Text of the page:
For retired combat officer Erik Edstrom, it took less than two months to realize that America’s war in Afghanistan was a complete disaster.
“When it comes to negative-sum financial profligacy,” Edstrom writes in Politico, “no event in American history rivals the War on Terror.” The more the United States contributes in soldiers, taxpayer dollars, opportunity costs and global reputation, the more the United States continues to lose. And at approximately $910 billion, the total operating costs of the war in Afghanistan exceed the costs of the Civil War, World War I, and the Korean War combined. And yet, the Taliban today is stronger than it was in 2001.
This year, President Biden announced the end. He acknowledged a truth that Edstrom and many others accepted long ago: “The war was unwinnable and no amount of men or money would ever change that.”
Why did it take so long?
The reason America has been fighting a self-defeating, multi-trillion dollar war for two decades, Edstrom writes, is because “America is perfectly designed to fight self-defeating, multi trillion-dollar conflicts. We are, as a country, hard-wired for it.”
Why? “When it comes to our military,” Edstrom explains, “the mantra of the public has become: Thank, don’t think. To most Americans, insulated from its effects, war is elevator music.”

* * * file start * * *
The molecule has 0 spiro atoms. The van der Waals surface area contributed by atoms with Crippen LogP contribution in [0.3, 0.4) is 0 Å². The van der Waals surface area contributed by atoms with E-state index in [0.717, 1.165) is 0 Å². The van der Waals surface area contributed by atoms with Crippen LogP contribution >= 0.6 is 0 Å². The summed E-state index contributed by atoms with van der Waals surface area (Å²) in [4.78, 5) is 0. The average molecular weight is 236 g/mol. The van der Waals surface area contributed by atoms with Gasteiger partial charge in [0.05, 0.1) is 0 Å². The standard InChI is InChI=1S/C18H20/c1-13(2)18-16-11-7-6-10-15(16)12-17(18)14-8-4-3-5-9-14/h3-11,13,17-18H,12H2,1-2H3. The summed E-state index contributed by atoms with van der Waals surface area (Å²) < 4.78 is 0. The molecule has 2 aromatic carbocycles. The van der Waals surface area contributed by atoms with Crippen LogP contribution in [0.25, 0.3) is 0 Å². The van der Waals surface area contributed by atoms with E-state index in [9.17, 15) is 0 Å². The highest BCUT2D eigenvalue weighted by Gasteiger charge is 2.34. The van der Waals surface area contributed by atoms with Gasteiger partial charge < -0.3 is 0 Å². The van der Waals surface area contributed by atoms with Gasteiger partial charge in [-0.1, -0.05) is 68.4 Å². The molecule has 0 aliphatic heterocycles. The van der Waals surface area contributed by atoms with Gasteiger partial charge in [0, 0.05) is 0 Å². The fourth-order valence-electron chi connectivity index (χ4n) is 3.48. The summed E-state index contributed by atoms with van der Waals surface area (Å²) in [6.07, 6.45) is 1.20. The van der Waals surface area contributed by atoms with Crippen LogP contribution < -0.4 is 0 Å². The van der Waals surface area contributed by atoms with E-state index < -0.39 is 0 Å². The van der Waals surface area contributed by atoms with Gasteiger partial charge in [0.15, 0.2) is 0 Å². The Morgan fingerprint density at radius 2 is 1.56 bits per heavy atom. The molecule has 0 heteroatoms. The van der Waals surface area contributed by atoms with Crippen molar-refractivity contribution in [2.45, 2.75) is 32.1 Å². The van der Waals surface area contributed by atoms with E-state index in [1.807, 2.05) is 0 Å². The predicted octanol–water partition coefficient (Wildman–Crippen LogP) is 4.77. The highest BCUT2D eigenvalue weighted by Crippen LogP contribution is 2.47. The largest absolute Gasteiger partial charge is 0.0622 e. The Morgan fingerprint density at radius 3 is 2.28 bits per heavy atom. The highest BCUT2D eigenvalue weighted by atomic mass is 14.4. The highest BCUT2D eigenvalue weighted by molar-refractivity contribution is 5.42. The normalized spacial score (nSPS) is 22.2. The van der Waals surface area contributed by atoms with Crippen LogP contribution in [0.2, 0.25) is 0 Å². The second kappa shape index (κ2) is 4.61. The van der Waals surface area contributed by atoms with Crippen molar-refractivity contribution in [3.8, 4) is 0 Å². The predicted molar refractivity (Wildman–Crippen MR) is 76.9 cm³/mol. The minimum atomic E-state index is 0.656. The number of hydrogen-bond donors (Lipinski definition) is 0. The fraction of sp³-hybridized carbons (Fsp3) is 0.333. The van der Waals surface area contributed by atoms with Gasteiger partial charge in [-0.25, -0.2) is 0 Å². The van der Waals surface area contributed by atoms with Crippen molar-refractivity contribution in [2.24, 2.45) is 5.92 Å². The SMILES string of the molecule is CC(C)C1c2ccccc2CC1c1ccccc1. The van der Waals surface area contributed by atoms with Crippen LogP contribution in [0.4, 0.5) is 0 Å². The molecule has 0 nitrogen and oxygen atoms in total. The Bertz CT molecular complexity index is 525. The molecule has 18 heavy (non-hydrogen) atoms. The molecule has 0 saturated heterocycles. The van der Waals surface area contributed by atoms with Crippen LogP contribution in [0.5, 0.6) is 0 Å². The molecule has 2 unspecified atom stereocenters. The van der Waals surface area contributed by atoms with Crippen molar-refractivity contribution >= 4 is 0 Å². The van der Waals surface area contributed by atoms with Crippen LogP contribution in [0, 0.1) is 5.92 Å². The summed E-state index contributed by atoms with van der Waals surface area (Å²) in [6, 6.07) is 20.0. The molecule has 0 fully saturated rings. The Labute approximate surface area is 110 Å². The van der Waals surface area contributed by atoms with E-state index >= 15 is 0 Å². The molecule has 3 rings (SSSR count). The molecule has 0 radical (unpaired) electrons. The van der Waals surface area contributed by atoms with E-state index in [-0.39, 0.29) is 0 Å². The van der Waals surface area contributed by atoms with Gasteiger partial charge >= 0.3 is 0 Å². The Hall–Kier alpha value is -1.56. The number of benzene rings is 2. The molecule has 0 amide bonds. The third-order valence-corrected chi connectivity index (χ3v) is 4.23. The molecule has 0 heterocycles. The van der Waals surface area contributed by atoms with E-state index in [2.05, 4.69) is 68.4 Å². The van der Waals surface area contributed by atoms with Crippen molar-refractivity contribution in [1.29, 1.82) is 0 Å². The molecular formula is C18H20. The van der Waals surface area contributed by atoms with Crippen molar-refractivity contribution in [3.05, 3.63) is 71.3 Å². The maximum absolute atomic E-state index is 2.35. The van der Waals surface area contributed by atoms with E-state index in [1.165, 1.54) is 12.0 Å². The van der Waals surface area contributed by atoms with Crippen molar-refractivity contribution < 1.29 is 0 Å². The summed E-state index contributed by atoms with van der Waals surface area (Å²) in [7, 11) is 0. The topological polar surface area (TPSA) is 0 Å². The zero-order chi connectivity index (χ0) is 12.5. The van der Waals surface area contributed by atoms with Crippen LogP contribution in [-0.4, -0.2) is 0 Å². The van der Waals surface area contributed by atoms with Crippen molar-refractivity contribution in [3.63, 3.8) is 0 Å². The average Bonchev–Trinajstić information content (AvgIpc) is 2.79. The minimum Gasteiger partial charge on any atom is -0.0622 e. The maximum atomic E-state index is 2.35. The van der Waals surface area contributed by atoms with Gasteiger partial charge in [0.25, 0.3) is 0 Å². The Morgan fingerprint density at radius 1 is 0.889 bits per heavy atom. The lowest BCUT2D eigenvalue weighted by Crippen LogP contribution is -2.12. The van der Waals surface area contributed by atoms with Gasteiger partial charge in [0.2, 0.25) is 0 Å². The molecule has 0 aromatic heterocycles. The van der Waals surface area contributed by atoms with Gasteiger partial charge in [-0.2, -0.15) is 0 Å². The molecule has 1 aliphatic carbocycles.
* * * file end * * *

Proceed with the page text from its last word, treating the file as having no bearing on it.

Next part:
To Edstrom, it’s easy to see how we became insulated. Fewer U.S. soldiers have died in Afghanistan than in Vietnam, meaning fewer American families have sought justification for their loved one’s ultimate sacrifice. “With fewer soldier deaths,” Edstrom writes, “comes less political pressure for change.” The absence of a draft has played a role too: “‘Without a draft,’ writes the Project on Government Oversight (POGO), ‘99 percent of the nation had no skin in the game, preferring to subcontract it out to a professionalized military cadre so civilians could ignore it.’” We never felt the pain in our wallets, either, because the federal government hid the financial costs of the war by funding it through debt rather than through tax hikes. “Deferring war costs into the future reduces public awareness of those costs and reduces the likelihood that citizens will sue for peace,” Edstrom explains.
Still, the public has been complicit in allowing our troops to be sent into a war that everyone knew to be costly and self-defeating, “while simultaneously maintaining the audacious idea that, in doing so, they ‘support the troops.’”
“That is not patriotism,” Edstrom concludes. “That is betrayal.”
Read the full piece here.